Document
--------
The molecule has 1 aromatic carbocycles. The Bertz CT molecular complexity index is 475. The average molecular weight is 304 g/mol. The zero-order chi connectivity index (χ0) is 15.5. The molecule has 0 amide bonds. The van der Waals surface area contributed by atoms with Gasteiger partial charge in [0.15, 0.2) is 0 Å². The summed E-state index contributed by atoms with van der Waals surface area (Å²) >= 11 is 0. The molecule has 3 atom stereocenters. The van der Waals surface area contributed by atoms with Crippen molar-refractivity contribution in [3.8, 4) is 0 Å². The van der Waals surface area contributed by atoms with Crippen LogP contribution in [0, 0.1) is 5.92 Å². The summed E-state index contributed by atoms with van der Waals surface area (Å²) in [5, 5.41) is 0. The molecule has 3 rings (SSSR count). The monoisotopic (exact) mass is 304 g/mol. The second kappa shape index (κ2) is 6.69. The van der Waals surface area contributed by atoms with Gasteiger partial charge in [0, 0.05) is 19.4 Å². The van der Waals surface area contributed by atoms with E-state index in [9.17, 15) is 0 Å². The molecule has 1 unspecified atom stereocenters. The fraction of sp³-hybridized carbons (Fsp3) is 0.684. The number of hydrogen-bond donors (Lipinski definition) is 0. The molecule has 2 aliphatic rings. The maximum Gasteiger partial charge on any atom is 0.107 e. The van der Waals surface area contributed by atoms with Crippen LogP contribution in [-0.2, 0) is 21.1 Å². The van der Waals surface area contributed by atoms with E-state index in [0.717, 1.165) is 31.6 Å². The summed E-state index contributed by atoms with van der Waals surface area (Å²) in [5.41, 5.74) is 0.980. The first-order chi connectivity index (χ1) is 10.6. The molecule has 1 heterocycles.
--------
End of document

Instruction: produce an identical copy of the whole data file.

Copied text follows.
The molecule has 1 aromatic carbocycles. The Bertz CT molecular complexity index is 475. The average molecular weight is 304 g/mol. The zero-order chi connectivity index (χ0) is 15.5. The molecule has 0 amide bonds. The van der Waals surface area contributed by atoms with Gasteiger partial charge in [0.15, 0.2) is 0 Å². The summed E-state index contributed by atoms with van der Waals surface area (Å²) >= 11 is 0. The molecule has 3 atom stereocenters. The van der Waals surface area contributed by atoms with Crippen molar-refractivity contribution in [3.8, 4) is 0 Å². The van der Waals surface area contributed by atoms with Crippen LogP contribution in [0, 0.1) is 5.92 Å². The summed E-state index contributed by atoms with van der Waals surface area (Å²) in [5, 5.41) is 0. The molecule has 3 rings (SSSR count). The monoisotopic (exact) mass is 304 g/mol. The second kappa shape index (κ2) is 6.69. The van der Waals surface area contributed by atoms with Gasteiger partial charge in [0, 0.05) is 19.4 Å². The van der Waals surface area contributed by atoms with E-state index in [9.17, 15) is 0 Å². The molecule has 1 unspecified atom stereocenters. The fraction of sp³-hybridized carbons (Fsp3) is 0.684. The number of hydrogen-bond donors (Lipinski definition) is 0. The molecule has 2 aliphatic rings. The maximum Gasteiger partial charge on any atom is 0.107 e. The van der Waals surface area contributed by atoms with Crippen LogP contribution in [-0.2, 0) is 21.1 Å². The van der Waals surface area contributed by atoms with E-state index in [0.717, 1.165) is 31.6 Å². The summed E-state index contributed by atoms with van der Waals surface area (Å²) in [5.41, 5.74) is 0.980. The first-order chi connectivity index (χ1) is 10.6. The molecule has 1 heterocycles.